Texaco oil leak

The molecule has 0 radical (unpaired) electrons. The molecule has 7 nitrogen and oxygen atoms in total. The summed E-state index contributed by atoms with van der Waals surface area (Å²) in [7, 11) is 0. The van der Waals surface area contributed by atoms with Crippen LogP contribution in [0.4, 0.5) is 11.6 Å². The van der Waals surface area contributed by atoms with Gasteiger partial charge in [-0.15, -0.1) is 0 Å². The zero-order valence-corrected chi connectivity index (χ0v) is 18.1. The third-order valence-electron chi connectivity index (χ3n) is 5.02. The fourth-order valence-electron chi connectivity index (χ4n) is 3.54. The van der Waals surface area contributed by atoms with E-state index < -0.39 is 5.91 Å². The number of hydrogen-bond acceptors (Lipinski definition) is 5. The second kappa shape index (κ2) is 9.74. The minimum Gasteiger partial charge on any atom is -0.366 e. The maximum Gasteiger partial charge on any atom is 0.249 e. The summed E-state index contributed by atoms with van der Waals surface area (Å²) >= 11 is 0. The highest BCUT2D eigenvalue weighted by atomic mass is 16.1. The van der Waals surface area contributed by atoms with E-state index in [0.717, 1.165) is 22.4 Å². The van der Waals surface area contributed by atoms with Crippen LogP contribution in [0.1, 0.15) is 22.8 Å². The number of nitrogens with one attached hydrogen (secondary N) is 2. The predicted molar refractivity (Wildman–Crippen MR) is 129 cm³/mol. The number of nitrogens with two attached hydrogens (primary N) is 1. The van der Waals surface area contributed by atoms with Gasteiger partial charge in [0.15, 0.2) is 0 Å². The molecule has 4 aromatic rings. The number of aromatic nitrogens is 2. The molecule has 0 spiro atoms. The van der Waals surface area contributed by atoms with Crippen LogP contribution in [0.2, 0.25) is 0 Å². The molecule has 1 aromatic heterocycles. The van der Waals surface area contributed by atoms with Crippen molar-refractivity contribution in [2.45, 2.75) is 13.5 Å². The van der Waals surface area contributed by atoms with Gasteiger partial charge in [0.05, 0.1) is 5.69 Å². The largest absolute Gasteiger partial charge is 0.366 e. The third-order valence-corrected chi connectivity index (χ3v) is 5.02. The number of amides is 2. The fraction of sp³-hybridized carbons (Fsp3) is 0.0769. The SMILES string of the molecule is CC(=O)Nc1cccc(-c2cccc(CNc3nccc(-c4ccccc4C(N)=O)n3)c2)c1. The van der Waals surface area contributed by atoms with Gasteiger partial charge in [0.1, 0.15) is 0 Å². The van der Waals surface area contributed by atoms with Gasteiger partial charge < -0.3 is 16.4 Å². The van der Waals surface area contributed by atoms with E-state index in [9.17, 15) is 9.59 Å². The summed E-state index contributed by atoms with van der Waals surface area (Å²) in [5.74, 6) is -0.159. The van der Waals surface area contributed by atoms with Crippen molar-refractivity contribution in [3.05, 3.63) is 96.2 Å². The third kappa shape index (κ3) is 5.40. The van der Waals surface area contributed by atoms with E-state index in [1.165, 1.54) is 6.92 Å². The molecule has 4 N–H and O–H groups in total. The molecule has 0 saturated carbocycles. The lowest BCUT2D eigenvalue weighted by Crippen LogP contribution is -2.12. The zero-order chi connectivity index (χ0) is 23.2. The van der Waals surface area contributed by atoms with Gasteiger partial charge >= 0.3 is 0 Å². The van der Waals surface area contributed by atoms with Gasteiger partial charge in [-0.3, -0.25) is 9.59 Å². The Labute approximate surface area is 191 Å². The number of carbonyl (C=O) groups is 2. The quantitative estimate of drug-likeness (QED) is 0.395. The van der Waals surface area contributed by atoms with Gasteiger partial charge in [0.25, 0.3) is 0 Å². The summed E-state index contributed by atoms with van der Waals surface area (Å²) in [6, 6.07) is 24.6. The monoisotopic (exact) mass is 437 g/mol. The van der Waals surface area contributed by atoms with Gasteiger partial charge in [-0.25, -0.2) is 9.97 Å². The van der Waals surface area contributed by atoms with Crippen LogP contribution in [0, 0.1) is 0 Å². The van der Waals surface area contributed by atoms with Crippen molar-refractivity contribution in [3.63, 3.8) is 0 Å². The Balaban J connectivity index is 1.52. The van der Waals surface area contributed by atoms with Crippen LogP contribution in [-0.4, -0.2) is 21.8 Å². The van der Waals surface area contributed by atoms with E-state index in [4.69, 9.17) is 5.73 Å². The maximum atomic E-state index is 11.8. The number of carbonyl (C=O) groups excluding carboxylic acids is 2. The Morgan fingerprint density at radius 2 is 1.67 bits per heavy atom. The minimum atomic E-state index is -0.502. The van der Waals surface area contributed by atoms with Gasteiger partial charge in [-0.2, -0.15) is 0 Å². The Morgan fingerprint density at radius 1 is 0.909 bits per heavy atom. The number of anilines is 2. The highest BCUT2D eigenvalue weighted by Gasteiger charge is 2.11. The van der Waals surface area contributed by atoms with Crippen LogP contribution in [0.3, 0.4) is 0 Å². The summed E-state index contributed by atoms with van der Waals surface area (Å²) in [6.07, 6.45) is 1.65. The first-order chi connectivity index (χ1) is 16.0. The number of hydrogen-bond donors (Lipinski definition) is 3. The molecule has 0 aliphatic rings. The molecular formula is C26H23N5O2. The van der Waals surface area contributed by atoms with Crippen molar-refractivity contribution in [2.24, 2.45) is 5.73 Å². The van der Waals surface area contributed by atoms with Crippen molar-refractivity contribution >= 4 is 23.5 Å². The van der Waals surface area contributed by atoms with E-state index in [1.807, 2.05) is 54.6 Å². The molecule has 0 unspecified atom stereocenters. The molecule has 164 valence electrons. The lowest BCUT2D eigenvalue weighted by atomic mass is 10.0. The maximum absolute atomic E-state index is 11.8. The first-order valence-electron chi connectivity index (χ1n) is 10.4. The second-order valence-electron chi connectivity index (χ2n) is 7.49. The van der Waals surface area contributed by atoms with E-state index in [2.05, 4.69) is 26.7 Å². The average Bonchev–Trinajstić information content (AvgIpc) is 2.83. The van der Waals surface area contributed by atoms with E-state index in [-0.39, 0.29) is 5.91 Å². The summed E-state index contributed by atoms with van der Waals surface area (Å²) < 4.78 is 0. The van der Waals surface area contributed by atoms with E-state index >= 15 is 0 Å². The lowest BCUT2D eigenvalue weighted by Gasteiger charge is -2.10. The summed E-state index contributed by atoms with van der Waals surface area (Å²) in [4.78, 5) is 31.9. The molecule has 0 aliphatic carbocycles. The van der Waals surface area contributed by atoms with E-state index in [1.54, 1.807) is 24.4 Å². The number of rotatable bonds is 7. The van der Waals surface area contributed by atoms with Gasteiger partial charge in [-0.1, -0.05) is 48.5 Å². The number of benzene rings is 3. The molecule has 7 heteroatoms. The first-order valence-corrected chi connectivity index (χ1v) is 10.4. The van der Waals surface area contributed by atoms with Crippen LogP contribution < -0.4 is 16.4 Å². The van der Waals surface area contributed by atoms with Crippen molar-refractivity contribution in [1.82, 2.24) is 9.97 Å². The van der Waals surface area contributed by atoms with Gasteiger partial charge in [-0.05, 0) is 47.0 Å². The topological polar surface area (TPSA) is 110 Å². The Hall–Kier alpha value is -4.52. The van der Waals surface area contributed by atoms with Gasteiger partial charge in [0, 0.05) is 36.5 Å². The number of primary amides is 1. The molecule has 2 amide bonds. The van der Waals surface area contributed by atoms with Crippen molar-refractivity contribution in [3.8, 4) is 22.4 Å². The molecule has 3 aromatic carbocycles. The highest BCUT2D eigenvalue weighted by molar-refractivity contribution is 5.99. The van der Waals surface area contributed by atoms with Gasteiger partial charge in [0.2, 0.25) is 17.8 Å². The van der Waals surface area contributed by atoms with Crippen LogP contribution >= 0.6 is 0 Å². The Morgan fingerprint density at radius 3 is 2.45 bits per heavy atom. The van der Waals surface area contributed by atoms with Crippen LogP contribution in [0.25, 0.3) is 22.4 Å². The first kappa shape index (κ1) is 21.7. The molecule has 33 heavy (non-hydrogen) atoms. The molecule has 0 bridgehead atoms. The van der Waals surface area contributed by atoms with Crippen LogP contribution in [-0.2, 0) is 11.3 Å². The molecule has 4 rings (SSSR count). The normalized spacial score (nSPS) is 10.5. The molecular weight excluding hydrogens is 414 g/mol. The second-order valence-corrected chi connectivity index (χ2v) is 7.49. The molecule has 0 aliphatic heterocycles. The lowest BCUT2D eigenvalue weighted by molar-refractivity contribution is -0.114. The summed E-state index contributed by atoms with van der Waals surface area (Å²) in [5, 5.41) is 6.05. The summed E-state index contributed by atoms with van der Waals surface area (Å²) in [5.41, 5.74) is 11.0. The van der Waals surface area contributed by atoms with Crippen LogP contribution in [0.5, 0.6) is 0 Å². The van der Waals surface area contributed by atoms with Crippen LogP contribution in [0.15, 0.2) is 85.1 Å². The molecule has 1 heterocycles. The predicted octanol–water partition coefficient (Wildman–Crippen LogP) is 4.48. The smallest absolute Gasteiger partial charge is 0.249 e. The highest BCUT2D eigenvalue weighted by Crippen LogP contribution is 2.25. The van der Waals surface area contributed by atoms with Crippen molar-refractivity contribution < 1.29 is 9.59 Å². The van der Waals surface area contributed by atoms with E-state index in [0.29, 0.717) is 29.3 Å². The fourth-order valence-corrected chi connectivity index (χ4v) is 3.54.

An oil distribution plant, located 2,000 feet (610 m) west of the community along Pickett Road in Fairfax City, was found in 1990 to have leaked approximately 200,000 gallons (approximately 4,700 barrels) of petroleum into 22 acres (0.089 km2) of the soil and groundwater of the Crook Branch watershed.[6][7]: 4  At the time, the distribution plant was owned in part by a subsidiary of Texaco.[7]: 4  The oil leakage may have occurred over up to twenty-five years,[8] as the distribution plant had opened in April 1965.[6][9]: 96  Four families were evacuated,[8] and approximately 100 homes were connected to public water and sewer lines.[10] The Environmental Protection Agency (EPA) directed the installation of a "pump-and-treat" groundwater remediation system, which was augmented in 2000 by digging of horizontal infiltration wells, intended to wash contaminated groundwater into the remediation system.[6] Storm sewers in the area were checked for leaks and relining was performed to prevent further contamination of surface water.[7]: 9  By 2013, a four-year temporary shutdown test had shown that benzene and methyl tert-butyl ether vapor intrusion in homes directly above the contaminated groundwater plume calculated from sub-slab soil vapor sampling did not exceed the screening limit,[11] and that groundwater contamination east of the distribution plant had fallen to levels controllable by natural degradation. The offsite remediation system was removed by 2016, but cleanup at the distribution plant is ongoing.[6] The oil distribution plant remains in operation as of 2023 using nine reinforced[7]: 6 [9]: 106  surface tanks,[6] despite objections that community members[12] and a task force appointed by Governor L. Douglas Wilder[10] had raised at the time the leak was being investigated. All underground tanks have since been removed and piping for trucks to discharge oil residual into at the loading rack was installed in 1991:[7]: 6  both the underground tanks and the loading rack had been suspected sources of the leak.[10] Groundwater in the Crook Branch watershed continues to be tested annually by the EPA and storm sewers are inspected for cracks.[11]